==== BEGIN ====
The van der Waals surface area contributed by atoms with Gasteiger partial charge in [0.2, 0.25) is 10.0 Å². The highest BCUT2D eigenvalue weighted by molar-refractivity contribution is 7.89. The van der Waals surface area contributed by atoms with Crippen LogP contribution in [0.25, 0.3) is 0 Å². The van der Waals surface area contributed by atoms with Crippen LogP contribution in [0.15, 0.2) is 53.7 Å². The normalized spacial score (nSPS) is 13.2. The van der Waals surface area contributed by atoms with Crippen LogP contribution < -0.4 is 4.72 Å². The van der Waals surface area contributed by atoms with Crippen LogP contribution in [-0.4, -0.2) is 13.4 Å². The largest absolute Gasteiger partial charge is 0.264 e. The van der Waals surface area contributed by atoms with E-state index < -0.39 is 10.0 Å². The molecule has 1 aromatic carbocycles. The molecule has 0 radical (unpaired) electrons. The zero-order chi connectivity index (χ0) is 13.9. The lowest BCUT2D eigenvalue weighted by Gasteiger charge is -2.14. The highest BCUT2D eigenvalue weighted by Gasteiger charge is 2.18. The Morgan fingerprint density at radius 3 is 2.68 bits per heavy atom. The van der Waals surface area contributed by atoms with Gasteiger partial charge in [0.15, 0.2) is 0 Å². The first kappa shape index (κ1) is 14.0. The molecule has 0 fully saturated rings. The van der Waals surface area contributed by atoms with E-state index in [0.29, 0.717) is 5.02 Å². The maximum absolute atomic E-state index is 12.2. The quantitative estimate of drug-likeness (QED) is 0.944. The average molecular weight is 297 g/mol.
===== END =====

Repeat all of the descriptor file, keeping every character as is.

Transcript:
The van der Waals surface area contributed by atoms with Gasteiger partial charge in [0.2, 0.25) is 10.0 Å². The highest BCUT2D eigenvalue weighted by molar-refractivity contribution is 7.89. The van der Waals surface area contributed by atoms with Crippen LogP contribution in [0.25, 0.3) is 0 Å². The van der Waals surface area contributed by atoms with Crippen LogP contribution in [0.15, 0.2) is 53.7 Å². The normalized spacial score (nSPS) is 13.2. The van der Waals surface area contributed by atoms with Crippen LogP contribution < -0.4 is 4.72 Å². The van der Waals surface area contributed by atoms with Crippen LogP contribution in [-0.4, -0.2) is 13.4 Å². The largest absolute Gasteiger partial charge is 0.264 e. The van der Waals surface area contributed by atoms with E-state index < -0.39 is 10.0 Å². The molecule has 1 aromatic carbocycles. The molecule has 0 radical (unpaired) electrons. The zero-order chi connectivity index (χ0) is 13.9. The lowest BCUT2D eigenvalue weighted by Gasteiger charge is -2.14. The highest BCUT2D eigenvalue weighted by Gasteiger charge is 2.18. The Morgan fingerprint density at radius 3 is 2.68 bits per heavy atom. The van der Waals surface area contributed by atoms with Gasteiger partial charge in [0.15, 0.2) is 0 Å². The first kappa shape index (κ1) is 14.0. The molecule has 0 fully saturated rings. The van der Waals surface area contributed by atoms with E-state index in [0.29, 0.717) is 5.02 Å². The maximum absolute atomic E-state index is 12.2. The quantitative estimate of drug-likeness (QED) is 0.944. The average molecular weight is 297 g/mol.